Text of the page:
Travelling in the time of Coronavirus 6- Tides and Time

Travelling in the time of Coronavirus 6- Tides and Time

Low tide and high tide Rye Harbour

As humanity sits in lockdown

Seemingly hibernating

Time standing still the world and tides rise and fall

River entrance low and high tide

And for many life goes on almost unabated

The fisherman returning of the flood tide after another night alone on the Celtic Sea

The flood tide filling the river and spreading out over the salt marsh

For the fisherman every night is social distance

Alone with on the end less waves, the sky and sea birds for companionship

The tides of time go on ebbing and flowing like the water round the old wreck

Ebbing and flowing in time less motion

Last night over the Celtic Sea the Easter Pink Supermoon rose

In a sort of bright isolated orb in the darkness

Casting it’s beam like a stream of rose gold

Like it has for millenea.

Rye Harbour pier low and high tide

And the tides keep turning

Back in Beautiful Brittany

Back in Beautiful Brittany

There was something strange about getting on the Normandy Express in Portsmouth

Was it deja vu?

But yes this fast cat was built in Tasmania Australia and used to cross Bass Strait

It was an omen of positive things to come.

First stop was beautiful Mont St Michel at the northern part of Brittany.

The beautiful coast and farm land around the northern coast

On the west coast

The sunsets

The little coves

And in July it’s mussel season so fresh and sweet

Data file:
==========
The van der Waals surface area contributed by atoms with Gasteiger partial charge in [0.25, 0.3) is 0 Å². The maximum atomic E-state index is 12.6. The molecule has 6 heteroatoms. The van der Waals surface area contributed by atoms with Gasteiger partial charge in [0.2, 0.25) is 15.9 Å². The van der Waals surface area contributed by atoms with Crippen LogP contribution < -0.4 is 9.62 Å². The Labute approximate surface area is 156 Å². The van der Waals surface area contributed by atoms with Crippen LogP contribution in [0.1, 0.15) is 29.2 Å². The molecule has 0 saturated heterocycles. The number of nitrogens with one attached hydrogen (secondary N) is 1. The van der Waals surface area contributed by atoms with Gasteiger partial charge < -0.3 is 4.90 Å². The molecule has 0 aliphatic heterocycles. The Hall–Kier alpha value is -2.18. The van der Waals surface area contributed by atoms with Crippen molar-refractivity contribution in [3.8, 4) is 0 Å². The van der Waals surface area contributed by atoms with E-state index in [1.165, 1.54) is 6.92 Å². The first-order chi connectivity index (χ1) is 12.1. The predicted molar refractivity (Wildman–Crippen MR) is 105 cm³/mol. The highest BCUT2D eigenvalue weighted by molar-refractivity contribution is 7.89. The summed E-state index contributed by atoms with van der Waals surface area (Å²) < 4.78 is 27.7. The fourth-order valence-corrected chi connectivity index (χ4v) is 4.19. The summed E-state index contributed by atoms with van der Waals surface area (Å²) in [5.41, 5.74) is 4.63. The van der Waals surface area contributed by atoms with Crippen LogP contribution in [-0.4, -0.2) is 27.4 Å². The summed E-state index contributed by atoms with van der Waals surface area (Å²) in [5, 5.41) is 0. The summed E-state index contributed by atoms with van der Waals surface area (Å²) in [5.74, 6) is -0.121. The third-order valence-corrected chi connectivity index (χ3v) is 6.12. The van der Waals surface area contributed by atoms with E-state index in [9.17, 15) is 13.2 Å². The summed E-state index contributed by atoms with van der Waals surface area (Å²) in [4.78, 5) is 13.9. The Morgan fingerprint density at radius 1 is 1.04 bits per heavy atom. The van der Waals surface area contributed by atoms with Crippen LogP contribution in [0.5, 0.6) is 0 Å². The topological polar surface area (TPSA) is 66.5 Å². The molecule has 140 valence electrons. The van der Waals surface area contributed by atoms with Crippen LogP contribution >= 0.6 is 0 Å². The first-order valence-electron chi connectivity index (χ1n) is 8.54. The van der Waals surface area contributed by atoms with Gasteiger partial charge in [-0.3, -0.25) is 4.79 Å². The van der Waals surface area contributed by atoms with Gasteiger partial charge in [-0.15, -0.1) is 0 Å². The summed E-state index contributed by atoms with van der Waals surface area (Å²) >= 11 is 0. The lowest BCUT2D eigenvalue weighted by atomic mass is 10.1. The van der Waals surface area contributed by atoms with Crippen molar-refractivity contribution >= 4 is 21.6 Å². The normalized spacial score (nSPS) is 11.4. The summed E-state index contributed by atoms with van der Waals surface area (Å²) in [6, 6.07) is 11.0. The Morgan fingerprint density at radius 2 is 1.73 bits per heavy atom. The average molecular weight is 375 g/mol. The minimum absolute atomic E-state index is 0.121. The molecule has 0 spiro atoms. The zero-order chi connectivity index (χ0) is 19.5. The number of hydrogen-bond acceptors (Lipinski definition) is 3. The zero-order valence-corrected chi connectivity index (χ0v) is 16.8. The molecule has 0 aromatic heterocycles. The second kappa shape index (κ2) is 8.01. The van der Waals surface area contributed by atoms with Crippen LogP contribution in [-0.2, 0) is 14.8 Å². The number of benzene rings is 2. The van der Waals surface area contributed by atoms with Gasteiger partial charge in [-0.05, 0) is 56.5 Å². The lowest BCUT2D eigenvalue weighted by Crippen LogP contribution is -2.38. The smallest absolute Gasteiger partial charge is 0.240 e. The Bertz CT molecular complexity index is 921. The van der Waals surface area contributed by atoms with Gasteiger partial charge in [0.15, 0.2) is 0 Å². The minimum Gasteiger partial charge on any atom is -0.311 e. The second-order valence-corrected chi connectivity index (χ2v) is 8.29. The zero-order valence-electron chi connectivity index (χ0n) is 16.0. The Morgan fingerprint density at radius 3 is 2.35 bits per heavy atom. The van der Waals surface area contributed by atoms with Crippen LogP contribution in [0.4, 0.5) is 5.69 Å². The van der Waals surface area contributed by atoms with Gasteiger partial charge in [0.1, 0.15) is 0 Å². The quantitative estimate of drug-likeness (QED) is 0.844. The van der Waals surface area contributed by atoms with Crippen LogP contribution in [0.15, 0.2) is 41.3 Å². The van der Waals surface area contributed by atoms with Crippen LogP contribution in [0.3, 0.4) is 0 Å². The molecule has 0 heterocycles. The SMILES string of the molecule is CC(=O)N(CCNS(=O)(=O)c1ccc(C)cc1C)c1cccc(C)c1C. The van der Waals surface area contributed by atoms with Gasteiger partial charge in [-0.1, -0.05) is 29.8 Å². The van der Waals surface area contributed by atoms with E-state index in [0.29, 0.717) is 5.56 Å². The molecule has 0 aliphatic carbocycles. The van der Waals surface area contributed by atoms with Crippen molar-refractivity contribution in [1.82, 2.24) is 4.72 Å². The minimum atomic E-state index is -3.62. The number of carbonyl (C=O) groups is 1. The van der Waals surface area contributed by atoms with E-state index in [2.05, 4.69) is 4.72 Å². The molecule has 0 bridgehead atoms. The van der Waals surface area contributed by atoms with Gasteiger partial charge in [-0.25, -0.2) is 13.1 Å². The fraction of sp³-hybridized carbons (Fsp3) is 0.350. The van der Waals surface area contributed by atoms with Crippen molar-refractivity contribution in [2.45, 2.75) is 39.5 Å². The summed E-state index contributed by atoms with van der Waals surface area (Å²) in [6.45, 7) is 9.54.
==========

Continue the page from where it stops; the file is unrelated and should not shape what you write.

South of Brest there is Camaret sur Mer an historic fishing town

The maritime city still a working port and welcoming to tourists

With beautiful beaches and great motorcycling roads near by.

Bet really it’s the little ports of Brittany that catch my eye.

Riding the Wild Atlantic Way – Ireland

Riding the Wild Atlantic Way – Ireland

Mizen Head is the most southern most point of mainland Ireland

As good as place as any to start the Wild Atlantic Way

They even give you a starting line

The route winds up the west coast

Through foggy Irish mist

Bantry Bay

Mizen Head

Over mountains with wonderous views

Mountains where Irish legends such as Finn Mc Cool sat.

A coast where there are fishing villages both small

And big

With cliffs towering out of the sea

Relics of stone age and Celtic history dating back 5000 years

Quintessential Irish pubs

Sandy beaches

And then at the end

After 6 days of challenging riding

At Malin Head the most northern point of mainland Ireland

They provide a finish line

Cross the Celtic Sea. Are they spirits of the past calling?

Cross the Celtic Sea. Are they spirits of the past calling?

It was a misty night

As the ferry left Cherbourg

The next day the emerald isle.

My forebares left on an immigrant ship

More than 140 years ago

Driven out by desperation and hunger

And I’m on the car ferry from France

During the night the sky cleared and moon cast her silver light upon the sea

And at Rosslare the sun was shining it’s welcome.

The Irish on board were talking about how good it was to be back home

Its not my home but the blue blue sea and the emerald hills sure tug at the heart strings

Back on the Celtic Ray

Back on the Celtic Ray

Back in Glasgow

The light

The buildings have a new feel

Sight

Texture

I’ve been touched by the Celtic Ray (the Awen)

Harris Tweed Cap made on the Shetland Islands

‘Ireland, Scotland, Brittany and Wales
I can hear the mothers’ voices calling
“Children, children, children”

Listen Jimmy! I want to go home.
Listen Jimmy! I want to go home.
I’ve been away from the Ray too long
I’ve been away from the Ray too long’ – words by Van Morrison

My heritage is Irish, my great grand parents migrating to Kalgoorlie in the 1890s

Part of the Irish diaspora.

But spending time in the north of Scotland has put me on the Celtic Ray

John O’Groats

Fishing harbour John O’Groats

Touched by the Celtic Ray

Glasgow has a new light.

I found the Glasgow Enlightenment

And the fact the the world’s first Afro-American doctor was trained in Glasgow by slavery abolitionists. He was James Mcune-Smith.

I have been away from the Ray too long